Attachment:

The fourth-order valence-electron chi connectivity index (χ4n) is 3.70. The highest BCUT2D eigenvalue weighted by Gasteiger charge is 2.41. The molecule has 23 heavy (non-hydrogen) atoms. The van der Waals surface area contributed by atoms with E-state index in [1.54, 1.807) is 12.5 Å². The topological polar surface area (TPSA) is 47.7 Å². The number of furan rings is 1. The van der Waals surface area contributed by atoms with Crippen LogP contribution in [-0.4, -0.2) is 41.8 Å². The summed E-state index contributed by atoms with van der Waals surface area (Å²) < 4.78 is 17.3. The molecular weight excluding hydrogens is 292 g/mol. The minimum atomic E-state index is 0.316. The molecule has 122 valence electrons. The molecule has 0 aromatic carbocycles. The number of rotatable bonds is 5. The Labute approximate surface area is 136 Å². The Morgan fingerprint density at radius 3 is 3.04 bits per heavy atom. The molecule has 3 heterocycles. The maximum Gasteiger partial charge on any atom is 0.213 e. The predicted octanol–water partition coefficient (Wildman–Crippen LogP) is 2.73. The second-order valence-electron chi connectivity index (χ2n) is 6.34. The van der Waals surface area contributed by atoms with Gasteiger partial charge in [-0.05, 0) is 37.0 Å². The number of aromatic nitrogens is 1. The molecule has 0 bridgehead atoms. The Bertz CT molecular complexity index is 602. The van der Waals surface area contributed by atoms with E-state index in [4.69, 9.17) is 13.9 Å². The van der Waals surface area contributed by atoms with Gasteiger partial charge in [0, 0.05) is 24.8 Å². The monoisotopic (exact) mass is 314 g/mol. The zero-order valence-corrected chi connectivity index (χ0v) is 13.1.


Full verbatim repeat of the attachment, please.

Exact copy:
The fourth-order valence-electron chi connectivity index (χ4n) is 3.70. The highest BCUT2D eigenvalue weighted by Gasteiger charge is 2.41. The molecule has 23 heavy (non-hydrogen) atoms. The van der Waals surface area contributed by atoms with E-state index in [1.54, 1.807) is 12.5 Å². The topological polar surface area (TPSA) is 47.7 Å². The number of furan rings is 1. The van der Waals surface area contributed by atoms with Crippen LogP contribution in [-0.4, -0.2) is 41.8 Å². The summed E-state index contributed by atoms with van der Waals surface area (Å²) < 4.78 is 17.3. The molecular weight excluding hydrogens is 292 g/mol. The minimum atomic E-state index is 0.316. The molecule has 122 valence electrons. The molecule has 0 aromatic carbocycles. The number of rotatable bonds is 5. The Labute approximate surface area is 136 Å². The Morgan fingerprint density at radius 3 is 3.04 bits per heavy atom. The molecule has 3 heterocycles. The maximum Gasteiger partial charge on any atom is 0.213 e. The predicted octanol–water partition coefficient (Wildman–Crippen LogP) is 2.73. The second-order valence-electron chi connectivity index (χ2n) is 6.34. The van der Waals surface area contributed by atoms with Gasteiger partial charge in [-0.05, 0) is 37.0 Å². The number of aromatic nitrogens is 1. The molecule has 0 bridgehead atoms. The Bertz CT molecular complexity index is 602. The van der Waals surface area contributed by atoms with E-state index in [4.69, 9.17) is 13.9 Å². The van der Waals surface area contributed by atoms with Gasteiger partial charge in [0, 0.05) is 24.8 Å². The monoisotopic (exact) mass is 314 g/mol. The zero-order valence-corrected chi connectivity index (χ0v) is 13.1.